The net effect of tens of millions of Americans sheltering in place, avoiding travel and not commuting slashed demand for fuels. Only a handful of people were getting on jets, buses, ships, trains, or driving to work. That resulted in energy companies eliminating dividends and losing money.  While the economy has recovered somewhat as more states have re-opened in recent months, energy demand is nowhere near where it was at the beginning of 2020. The U.S. economy is now in a recession, which may continue into 2021.

What is important to realize about oil/gas prices is, the decline in energy demand actually began a few years ago – primary energy consumption dropped by half in 2019 alone — hasn’t stopped brokers from selling investments in oil & gas companies. They have sold stocks, limited partnerships, and mutual funds that concentrate in fossil fuels, which are volatile commodities and have a long history or volatility.

Chicago-based Stoltmann Law Offices continues to investigate investor claims related to UBS YES products.  In recent years, with savings yields at rock bottom, investors have been eager to attempt to safely earn a higher return on their money. Wall Street has responded with so-called “yield enhancement strategies” (YES) designed to pump up returns. But these strategies eek out this extra yield by employing extremely risky options trading strategies.

What brokers haven’t told investors in countless pitches, however, is that yield enhancement products are complicated and carry numerous hidden risks. The UBS YES program, involving an “iron condor” options trading plan, has attracted a great deal of attention recently. Investors are suing UBS, the Swiss wealth management firm, claiming they lost money when UBS brokers enrolled them in the strategy. Arbitration claims against the company have also been filed with FINRA, the securities industry regulator.

Investors who invested in the UBS YES program claim they suffered losses, even though the firm claimed the strategy was “conservative” and “low risk,” according to Wealthmanagement.com. What investors apparently were not told is how complex and convoluted the YES strategy was:

Chicago-based Stoltmann Law Offices has represented investors who’ve suffered losses from dealing with unscrupulous financial advisors selling municipal bonds and municipal bond funds

One of the most prominent trouble spots for investors have been mutual funds and single bonds issued by Puerto Rico, which was slammed by a long-standing debt crisis in recent years in addition to a devastating hurricane and breakdown of its infrastructure.  The island’s government, which issued the bonds, filed for bankruptcy, which triggered a negotiation with bondholders to negotiate its outstanding debt. That meant that bondholders will receive pennies on the dollar. A deal reached earlier this year slashed $8 billion in debts by 40%, according to Bloomberg News.

To date, the Puerto Rican collapse is the largest governmental bankruptcy in U.S. history, involving $129 billion in debts, reports The New York Times. The crisis was first noticed in 2012, when Moody’s downgraded the island’s bonds to near-junk status, which sunk prices of those debt securities. Since the bonds carried constitutional guarantees, investors were led to believe that they were secure. The bankruptcy was triggered since the island’s government was unable to pay back its debts. Investors, who were not fully informed of the fiscal debacle early on, got burned.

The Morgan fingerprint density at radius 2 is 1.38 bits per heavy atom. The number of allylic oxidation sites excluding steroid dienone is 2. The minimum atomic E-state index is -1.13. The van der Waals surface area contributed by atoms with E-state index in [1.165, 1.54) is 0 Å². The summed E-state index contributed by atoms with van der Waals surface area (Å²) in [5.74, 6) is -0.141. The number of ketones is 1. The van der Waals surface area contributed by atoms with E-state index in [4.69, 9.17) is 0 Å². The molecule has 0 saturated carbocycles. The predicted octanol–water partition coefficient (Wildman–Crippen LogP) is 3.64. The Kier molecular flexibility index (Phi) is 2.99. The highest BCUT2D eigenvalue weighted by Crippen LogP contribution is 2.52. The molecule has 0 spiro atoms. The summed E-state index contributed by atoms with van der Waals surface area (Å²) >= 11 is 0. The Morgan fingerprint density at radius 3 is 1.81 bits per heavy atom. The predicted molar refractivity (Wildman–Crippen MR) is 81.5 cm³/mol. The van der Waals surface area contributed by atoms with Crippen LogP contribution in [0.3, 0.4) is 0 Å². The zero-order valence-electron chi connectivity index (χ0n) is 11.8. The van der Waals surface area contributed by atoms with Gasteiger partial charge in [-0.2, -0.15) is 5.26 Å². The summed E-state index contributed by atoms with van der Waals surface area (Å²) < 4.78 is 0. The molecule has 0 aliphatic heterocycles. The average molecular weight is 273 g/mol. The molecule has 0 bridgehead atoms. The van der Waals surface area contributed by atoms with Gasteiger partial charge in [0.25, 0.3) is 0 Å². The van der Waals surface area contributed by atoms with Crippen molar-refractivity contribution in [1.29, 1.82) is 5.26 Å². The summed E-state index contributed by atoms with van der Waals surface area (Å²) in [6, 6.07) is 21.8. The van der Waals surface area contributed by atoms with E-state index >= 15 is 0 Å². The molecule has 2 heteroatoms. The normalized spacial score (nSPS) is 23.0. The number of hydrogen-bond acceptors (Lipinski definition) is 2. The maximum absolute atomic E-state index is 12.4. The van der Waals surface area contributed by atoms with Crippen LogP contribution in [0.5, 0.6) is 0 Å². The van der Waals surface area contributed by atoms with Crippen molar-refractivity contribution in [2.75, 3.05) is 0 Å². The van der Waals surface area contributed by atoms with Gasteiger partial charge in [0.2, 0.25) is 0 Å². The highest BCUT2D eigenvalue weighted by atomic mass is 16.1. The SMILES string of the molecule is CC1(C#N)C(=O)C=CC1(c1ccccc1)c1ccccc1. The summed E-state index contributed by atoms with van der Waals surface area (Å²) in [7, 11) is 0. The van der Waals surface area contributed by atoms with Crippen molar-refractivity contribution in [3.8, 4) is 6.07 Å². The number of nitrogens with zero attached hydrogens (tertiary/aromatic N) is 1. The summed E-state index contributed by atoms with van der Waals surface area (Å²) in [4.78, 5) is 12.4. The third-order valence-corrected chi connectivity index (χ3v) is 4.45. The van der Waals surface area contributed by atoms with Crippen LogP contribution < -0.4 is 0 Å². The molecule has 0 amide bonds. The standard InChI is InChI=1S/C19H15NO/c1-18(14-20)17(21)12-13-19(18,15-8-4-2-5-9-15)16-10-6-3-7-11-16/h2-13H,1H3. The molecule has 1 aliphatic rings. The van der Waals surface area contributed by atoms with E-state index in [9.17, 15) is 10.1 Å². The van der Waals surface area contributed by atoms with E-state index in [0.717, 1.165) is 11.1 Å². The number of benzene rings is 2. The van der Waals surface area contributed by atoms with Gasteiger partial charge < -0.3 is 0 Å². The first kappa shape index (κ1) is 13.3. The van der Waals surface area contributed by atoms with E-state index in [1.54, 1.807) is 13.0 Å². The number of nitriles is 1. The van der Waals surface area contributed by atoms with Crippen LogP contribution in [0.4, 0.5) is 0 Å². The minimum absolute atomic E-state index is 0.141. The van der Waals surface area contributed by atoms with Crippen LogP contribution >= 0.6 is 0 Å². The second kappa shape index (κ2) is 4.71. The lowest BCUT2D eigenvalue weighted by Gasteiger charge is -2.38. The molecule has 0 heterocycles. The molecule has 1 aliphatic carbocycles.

Stoltmann Law Offices has previously alerted consumers that their brokerage firms can be held responsible for theft in their brokerage, bank, or cryptocurrency accounts as a result of hacking. We have been successful in recovering these losses from brokerage firms for our clients. That is because the regulations are very clear on the supervision and compliance procedures that these firms must execute to protect their clients and their hard-earned savings.

FINRA Rule 3110 requires brokerage firms to establish and maintain a supervisory system to achieve compliance with applicable securities laws and regulations. Included in this supervisory system is the requirement to safeguard customer funds and securities and to inspect the “transmittals of funds (e.g., wires or checks, etc.) or securities from customers to third party accounts; from customer accounts to outside entities (e.g. banks, investment companies, etc.)…” (FINRA Rule 3110(c)(2)(A)).

Firms are further required to comply with the Gramm-Leach-Bliley Act Safeguards Rule (Regulation S-P) and the Identity Theft Red Flags Rule (Regulation S-ID). Pursuant to Regulation S-ID, this includes having an Identity Theft Prevention Program with procedures to identify, detect, and respond to red flags of identity theft. 17 CFR §248.201(d).

Chicago-based Stoltmann Law Offices has represented investors who’ve suffered losses from risky municipal bonds. One of the most troubling investments for investors has been bond mutual funds and single municipal bonds issued by Caribbean territories like Puerto Rico. The island was devastated by Hurricane Maria and a debt crisis. The island’s government, which issued billions in municipal bonds, filed for bankruptcy, which forced bondholders to take losses. Like Puerto Rico, the neighboring Virgin Islands may be facing a debt meltdown of its own.

The U.S. Virgin Islands, also severely damaged by two hurricanes in recent years, is also dealing with an ongoing debt crisis. With only about 100,000 inhabitants spanning three Caribbean Islands, the U.S. protectorate had been issuing high-yield municipal bonds in recent years to fund essential government services such as a power utility. The government owes more than $6.5 billion to creditors, which averages some $19,000 per resident. In addition, the islands have billions in unfunded pension and healthcare obligations. That’s one of the highest per-capita debt loads in the Western Hemisphere.

The debt explosion in the Virgin Islands has gone from bad to worse. Three years ago, credit ratings agencies slashed the ratings on government bonds to junk status. While that made the bonds’ yields more attractive (they rose), it also indicated a higher risk of default. As a result, prices on those issues dropped.